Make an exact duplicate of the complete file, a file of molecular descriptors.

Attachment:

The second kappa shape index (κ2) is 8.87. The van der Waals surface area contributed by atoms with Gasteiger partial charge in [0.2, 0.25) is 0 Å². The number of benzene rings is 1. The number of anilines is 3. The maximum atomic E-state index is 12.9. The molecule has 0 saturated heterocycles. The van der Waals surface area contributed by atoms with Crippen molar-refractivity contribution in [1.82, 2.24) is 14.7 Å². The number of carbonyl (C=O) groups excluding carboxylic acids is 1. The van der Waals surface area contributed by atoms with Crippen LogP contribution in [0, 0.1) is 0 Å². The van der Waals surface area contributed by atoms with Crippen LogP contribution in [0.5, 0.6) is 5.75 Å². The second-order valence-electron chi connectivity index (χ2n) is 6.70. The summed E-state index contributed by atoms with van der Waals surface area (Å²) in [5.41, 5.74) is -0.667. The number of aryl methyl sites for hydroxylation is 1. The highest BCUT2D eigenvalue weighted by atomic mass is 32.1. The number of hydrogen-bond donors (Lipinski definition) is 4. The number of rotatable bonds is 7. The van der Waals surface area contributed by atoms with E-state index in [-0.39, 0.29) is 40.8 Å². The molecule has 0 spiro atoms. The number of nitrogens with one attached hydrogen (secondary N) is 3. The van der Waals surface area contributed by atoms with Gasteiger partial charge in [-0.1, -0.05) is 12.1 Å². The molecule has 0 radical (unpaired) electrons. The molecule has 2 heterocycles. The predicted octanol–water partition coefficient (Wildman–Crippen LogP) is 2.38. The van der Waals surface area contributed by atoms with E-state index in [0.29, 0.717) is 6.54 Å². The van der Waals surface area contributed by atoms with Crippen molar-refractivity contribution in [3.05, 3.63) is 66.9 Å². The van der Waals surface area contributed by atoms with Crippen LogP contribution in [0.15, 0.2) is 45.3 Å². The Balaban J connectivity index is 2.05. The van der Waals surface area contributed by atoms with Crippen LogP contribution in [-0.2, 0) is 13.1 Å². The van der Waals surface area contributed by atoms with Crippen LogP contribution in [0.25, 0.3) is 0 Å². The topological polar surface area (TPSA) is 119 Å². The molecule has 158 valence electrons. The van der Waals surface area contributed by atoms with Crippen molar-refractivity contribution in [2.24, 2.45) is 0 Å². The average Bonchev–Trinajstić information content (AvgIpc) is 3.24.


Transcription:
The second kappa shape index (κ2) is 8.87. The van der Waals surface area contributed by atoms with Gasteiger partial charge in [0.2, 0.25) is 0 Å². The number of benzene rings is 1. The number of anilines is 3. The maximum atomic E-state index is 12.9. The molecule has 0 saturated heterocycles. The van der Waals surface area contributed by atoms with Crippen molar-refractivity contribution in [1.82, 2.24) is 14.7 Å². The number of carbonyl (C=O) groups excluding carboxylic acids is 1. The van der Waals surface area contributed by atoms with Crippen LogP contribution in [0, 0.1) is 0 Å². The van der Waals surface area contributed by atoms with Crippen LogP contribution in [0.5, 0.6) is 5.75 Å². The second-order valence-electron chi connectivity index (χ2n) is 6.70. The summed E-state index contributed by atoms with van der Waals surface area (Å²) in [5.41, 5.74) is -0.667. The number of aryl methyl sites for hydroxylation is 1. The highest BCUT2D eigenvalue weighted by atomic mass is 32.1. The number of hydrogen-bond donors (Lipinski definition) is 4. The number of rotatable bonds is 7. The van der Waals surface area contributed by atoms with E-state index in [-0.39, 0.29) is 40.8 Å². The molecule has 0 spiro atoms. The number of nitrogens with one attached hydrogen (secondary N) is 3. The van der Waals surface area contributed by atoms with Gasteiger partial charge in [-0.1, -0.05) is 12.1 Å². The molecule has 0 radical (unpaired) electrons. The molecule has 2 heterocycles. The predicted octanol–water partition coefficient (Wildman–Crippen LogP) is 2.38. The van der Waals surface area contributed by atoms with E-state index in [0.29, 0.717) is 6.54 Å². The van der Waals surface area contributed by atoms with Crippen molar-refractivity contribution in [3.05, 3.63) is 66.9 Å². The van der Waals surface area contributed by atoms with Crippen LogP contribution in [0.15, 0.2) is 45.3 Å². The Balaban J connectivity index is 2.05. The van der Waals surface area contributed by atoms with Crippen LogP contribution in [-0.2, 0) is 13.1 Å². The van der Waals surface area contributed by atoms with Crippen LogP contribution in [0.25, 0.3) is 0 Å². The topological polar surface area (TPSA) is 119 Å². The molecule has 158 valence electrons. The van der Waals surface area contributed by atoms with Crippen molar-refractivity contribution in [2.24, 2.45) is 0 Å². The average Bonchev–Trinajstić information content (AvgIpc) is 3.24.